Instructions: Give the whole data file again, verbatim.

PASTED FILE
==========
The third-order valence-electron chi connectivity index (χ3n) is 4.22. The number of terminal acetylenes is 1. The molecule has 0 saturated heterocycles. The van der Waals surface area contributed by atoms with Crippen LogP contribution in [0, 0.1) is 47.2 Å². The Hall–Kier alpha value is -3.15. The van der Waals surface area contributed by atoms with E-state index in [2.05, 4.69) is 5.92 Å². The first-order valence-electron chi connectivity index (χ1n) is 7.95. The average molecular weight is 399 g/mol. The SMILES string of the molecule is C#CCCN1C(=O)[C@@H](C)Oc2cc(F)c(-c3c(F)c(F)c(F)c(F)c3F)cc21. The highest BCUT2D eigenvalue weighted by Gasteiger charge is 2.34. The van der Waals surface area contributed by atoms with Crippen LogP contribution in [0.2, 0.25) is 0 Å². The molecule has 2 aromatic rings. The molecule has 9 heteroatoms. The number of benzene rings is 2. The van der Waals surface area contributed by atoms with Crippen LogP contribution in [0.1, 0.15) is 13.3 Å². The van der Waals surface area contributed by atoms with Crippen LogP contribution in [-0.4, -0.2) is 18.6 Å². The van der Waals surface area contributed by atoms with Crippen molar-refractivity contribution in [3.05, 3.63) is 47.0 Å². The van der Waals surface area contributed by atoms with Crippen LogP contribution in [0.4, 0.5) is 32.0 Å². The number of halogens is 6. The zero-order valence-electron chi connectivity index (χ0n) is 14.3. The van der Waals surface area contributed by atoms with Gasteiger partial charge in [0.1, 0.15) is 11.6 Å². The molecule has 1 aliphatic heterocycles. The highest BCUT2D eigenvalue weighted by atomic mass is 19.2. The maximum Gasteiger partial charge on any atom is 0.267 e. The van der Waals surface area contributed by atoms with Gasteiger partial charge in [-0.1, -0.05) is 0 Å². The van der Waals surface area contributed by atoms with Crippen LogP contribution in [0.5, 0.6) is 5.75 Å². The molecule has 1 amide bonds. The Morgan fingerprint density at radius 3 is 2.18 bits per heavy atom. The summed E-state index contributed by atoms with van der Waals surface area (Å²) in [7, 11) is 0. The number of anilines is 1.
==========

The third-order valence-electron chi connectivity index (χ3n) is 4.22. The number of terminal acetylenes is 1. The molecule has 0 saturated heterocycles. The van der Waals surface area contributed by atoms with Crippen LogP contribution in [0, 0.1) is 47.2 Å². The Hall–Kier alpha value is -3.15. The van der Waals surface area contributed by atoms with E-state index in [2.05, 4.69) is 5.92 Å². The first-order valence-electron chi connectivity index (χ1n) is 7.95. The average molecular weight is 399 g/mol. The SMILES string of the molecule is C#CCCN1C(=O)[C@@H](C)Oc2cc(F)c(-c3c(F)c(F)c(F)c(F)c3F)cc21. The highest BCUT2D eigenvalue weighted by Gasteiger charge is 2.34. The van der Waals surface area contributed by atoms with Crippen LogP contribution in [0.2, 0.25) is 0 Å². The molecule has 2 aromatic rings. The molecule has 9 heteroatoms. The number of benzene rings is 2. The van der Waals surface area contributed by atoms with Crippen LogP contribution in [0.1, 0.15) is 13.3 Å². The van der Waals surface area contributed by atoms with Crippen LogP contribution in [-0.4, -0.2) is 18.6 Å². The van der Waals surface area contributed by atoms with Crippen molar-refractivity contribution in [3.05, 3.63) is 47.0 Å². The van der Waals surface area contributed by atoms with Crippen LogP contribution in [0.4, 0.5) is 32.0 Å². The number of halogens is 6. The zero-order valence-electron chi connectivity index (χ0n) is 14.3. The van der Waals surface area contributed by atoms with Gasteiger partial charge in [0.1, 0.15) is 11.6 Å². The molecule has 1 aliphatic heterocycles. The highest BCUT2D eigenvalue weighted by atomic mass is 19.2. The maximum Gasteiger partial charge on any atom is 0.267 e. The van der Waals surface area contributed by atoms with Gasteiger partial charge in [-0.1, -0.05) is 0 Å². The van der Waals surface area contributed by atoms with Crippen LogP contribution in [0.5, 0.6) is 5.75 Å². The molecule has 1 amide bonds. The Morgan fingerprint density at radius 3 is 2.18 bits per heavy atom. The summed E-state index contributed by atoms with van der Waals surface area (Å²) in [7, 11) is 0. The number of anilines is 1.